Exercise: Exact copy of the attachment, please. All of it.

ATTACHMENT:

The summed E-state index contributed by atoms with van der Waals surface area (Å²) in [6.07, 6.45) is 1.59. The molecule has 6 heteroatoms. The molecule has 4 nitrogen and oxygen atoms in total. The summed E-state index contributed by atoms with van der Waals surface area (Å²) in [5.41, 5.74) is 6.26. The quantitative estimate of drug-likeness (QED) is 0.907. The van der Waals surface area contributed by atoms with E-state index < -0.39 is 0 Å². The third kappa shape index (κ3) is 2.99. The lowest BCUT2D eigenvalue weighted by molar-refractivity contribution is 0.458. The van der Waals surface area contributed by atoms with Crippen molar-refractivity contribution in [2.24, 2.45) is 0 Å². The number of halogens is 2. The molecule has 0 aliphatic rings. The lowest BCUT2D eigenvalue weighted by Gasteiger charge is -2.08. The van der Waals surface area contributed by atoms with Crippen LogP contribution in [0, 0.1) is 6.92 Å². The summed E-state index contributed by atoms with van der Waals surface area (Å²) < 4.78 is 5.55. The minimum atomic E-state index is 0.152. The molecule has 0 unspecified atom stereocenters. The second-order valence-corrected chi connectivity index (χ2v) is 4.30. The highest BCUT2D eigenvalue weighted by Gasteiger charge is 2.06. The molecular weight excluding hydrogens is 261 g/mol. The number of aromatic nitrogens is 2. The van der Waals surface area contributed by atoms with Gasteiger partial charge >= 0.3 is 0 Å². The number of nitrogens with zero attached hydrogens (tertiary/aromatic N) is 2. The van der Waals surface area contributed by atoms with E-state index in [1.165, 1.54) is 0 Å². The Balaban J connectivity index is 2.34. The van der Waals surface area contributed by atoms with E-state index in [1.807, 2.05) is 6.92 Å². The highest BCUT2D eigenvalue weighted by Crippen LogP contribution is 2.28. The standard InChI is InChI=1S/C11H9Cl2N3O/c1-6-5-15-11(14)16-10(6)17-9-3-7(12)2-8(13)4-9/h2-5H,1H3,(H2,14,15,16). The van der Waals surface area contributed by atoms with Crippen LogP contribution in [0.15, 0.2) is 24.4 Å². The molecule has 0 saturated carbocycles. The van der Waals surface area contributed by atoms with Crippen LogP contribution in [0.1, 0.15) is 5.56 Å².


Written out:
The summed E-state index contributed by atoms with van der Waals surface area (Å²) in [6.07, 6.45) is 1.59. The molecule has 6 heteroatoms. The molecule has 4 nitrogen and oxygen atoms in total. The summed E-state index contributed by atoms with van der Waals surface area (Å²) in [5.41, 5.74) is 6.26. The quantitative estimate of drug-likeness (QED) is 0.907. The van der Waals surface area contributed by atoms with E-state index < -0.39 is 0 Å². The third kappa shape index (κ3) is 2.99. The lowest BCUT2D eigenvalue weighted by molar-refractivity contribution is 0.458. The van der Waals surface area contributed by atoms with Crippen molar-refractivity contribution in [2.24, 2.45) is 0 Å². The number of halogens is 2. The molecule has 0 aliphatic rings. The lowest BCUT2D eigenvalue weighted by Gasteiger charge is -2.08. The van der Waals surface area contributed by atoms with Crippen LogP contribution in [0, 0.1) is 6.92 Å². The summed E-state index contributed by atoms with van der Waals surface area (Å²) < 4.78 is 5.55. The minimum atomic E-state index is 0.152. The molecule has 0 unspecified atom stereocenters. The second-order valence-corrected chi connectivity index (χ2v) is 4.30. The highest BCUT2D eigenvalue weighted by Gasteiger charge is 2.06. The molecular weight excluding hydrogens is 261 g/mol. The number of aromatic nitrogens is 2. The van der Waals surface area contributed by atoms with Gasteiger partial charge >= 0.3 is 0 Å². The number of nitrogens with zero attached hydrogens (tertiary/aromatic N) is 2. The van der Waals surface area contributed by atoms with E-state index in [1.165, 1.54) is 0 Å². The Balaban J connectivity index is 2.34. The van der Waals surface area contributed by atoms with E-state index in [1.807, 2.05) is 6.92 Å². The highest BCUT2D eigenvalue weighted by Crippen LogP contribution is 2.28. The standard InChI is InChI=1S/C11H9Cl2N3O/c1-6-5-15-11(14)16-10(6)17-9-3-7(12)2-8(13)4-9/h2-5H,1H3,(H2,14,15,16). The van der Waals surface area contributed by atoms with Crippen LogP contribution in [0.15, 0.2) is 24.4 Å². The molecule has 0 saturated carbocycles. The van der Waals surface area contributed by atoms with Crippen LogP contribution in [0.1, 0.15) is 5.56 Å².